Since a society is far more than the sum of the individuals within it, no understanding of individual genes and brains — however ­sophisticated — could fully encompass all human behavior. And the fact that our behavior is always shaped by the social environment in which it takes place — even when it is also influenced by genetic factors — is an important justification for a system of law grounded in personal accountability. After all, the law — especially its attitudes toward fault and responsibility — helps to shape the social environment that interacts with our natural predispositions. An enormous amount of what we do in life is a response to what others ask or expect of us; by setting clear, strictly enforced standards of behavior agreed upon by all of ­society, the law can play an instructive role unmatched by almost any other social institution.

It therefore makes sense for the law to hold people accountable even for some actions that are clearly involuntary. A person driving a car who suffers a grand mal epileptic seizure will lose control of the vehicle and may well kill somebody. The law will take his condition into account in assigning fault, but this does not mean that the driver will bear zero responsibility for his actions. The driver must take some blame — though probably a lesser charge than murder — in order to make clear the value of the human lives he has destroyed. He must take even more blame if he knew that he had epilepsy (and almost everyone will know this long before applying for a driver's license) and drove ­anyway. In that case, the driver will generally be found guilty of reckless endangerment; he should have known better than to expose others to the dangers posed by his condition. One way the law helps him to know better is by setting out clear consequences for such actions.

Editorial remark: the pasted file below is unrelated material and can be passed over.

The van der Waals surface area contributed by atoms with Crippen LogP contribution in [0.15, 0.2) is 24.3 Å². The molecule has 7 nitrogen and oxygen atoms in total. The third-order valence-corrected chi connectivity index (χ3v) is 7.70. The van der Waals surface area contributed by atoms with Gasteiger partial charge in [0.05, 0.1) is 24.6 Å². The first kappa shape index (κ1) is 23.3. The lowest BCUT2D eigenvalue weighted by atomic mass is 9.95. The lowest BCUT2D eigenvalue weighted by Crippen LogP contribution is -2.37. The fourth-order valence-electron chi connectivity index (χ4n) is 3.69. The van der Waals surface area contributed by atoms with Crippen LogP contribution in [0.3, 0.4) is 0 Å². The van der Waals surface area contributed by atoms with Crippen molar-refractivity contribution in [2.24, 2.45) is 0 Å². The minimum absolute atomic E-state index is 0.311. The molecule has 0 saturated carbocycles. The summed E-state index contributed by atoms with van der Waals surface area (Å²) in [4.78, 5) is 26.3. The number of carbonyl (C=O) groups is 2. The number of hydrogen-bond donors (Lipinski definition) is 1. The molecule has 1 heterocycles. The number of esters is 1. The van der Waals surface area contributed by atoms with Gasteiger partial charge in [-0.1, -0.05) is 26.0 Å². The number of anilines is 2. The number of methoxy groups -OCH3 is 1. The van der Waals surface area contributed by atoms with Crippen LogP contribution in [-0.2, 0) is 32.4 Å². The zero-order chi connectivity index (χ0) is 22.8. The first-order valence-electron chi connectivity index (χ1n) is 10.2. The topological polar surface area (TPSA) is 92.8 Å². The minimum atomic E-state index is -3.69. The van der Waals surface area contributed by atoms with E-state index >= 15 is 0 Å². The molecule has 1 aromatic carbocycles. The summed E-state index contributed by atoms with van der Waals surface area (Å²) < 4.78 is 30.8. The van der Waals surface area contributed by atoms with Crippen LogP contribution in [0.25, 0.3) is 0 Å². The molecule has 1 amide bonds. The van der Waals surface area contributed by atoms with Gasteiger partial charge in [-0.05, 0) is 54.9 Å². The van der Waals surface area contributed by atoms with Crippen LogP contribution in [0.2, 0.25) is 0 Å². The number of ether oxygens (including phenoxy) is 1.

Another way our system of assigning responsibility and blame takes account of human free will is by shaping how people think about what they do and do not want. Princeton philosopher Harry Frankfurt notes that while being moved by desires is not a uniquely willful or even a uniquely human trait, human beings are distinguished by having preferences about what they ought to desire — preferences that transform the relationship between behavior and responsibility.

Frankfurt offers an example: Imagine that there are three men, each equally addicted to dangerous drugs. The first desperately wishes he were not addicted and fights, unsuccessfully, to overcome his ­dependency. The second does not mind being addicted and does nothing to overcome it. The third is delighted with his addiction and revels in it. All three are in a very similar biological state — a physical addiction. It may even be that their attitudes about that state are significantly determined by their biology, too. But these attitudes are not completely ­determined. We all know people who have radically changed their attitudes about their own self-destructive behavior. The degree to which people exhibit this desire for self-improvement is often highly relevant to how society will think of them — and therefore to how the law will judge them.

In Frankfurt's view, these three men have free will in the sense that each is "free to want what he wants to want." One man wants to overcome addiction, the second is content with it, and the third greatly enjoys it. Someday soon we may be able to explain the addiction, and perhaps even their differing attitudes, through genetics and ­neuroscience. But if we could, should it make any difference to society at large?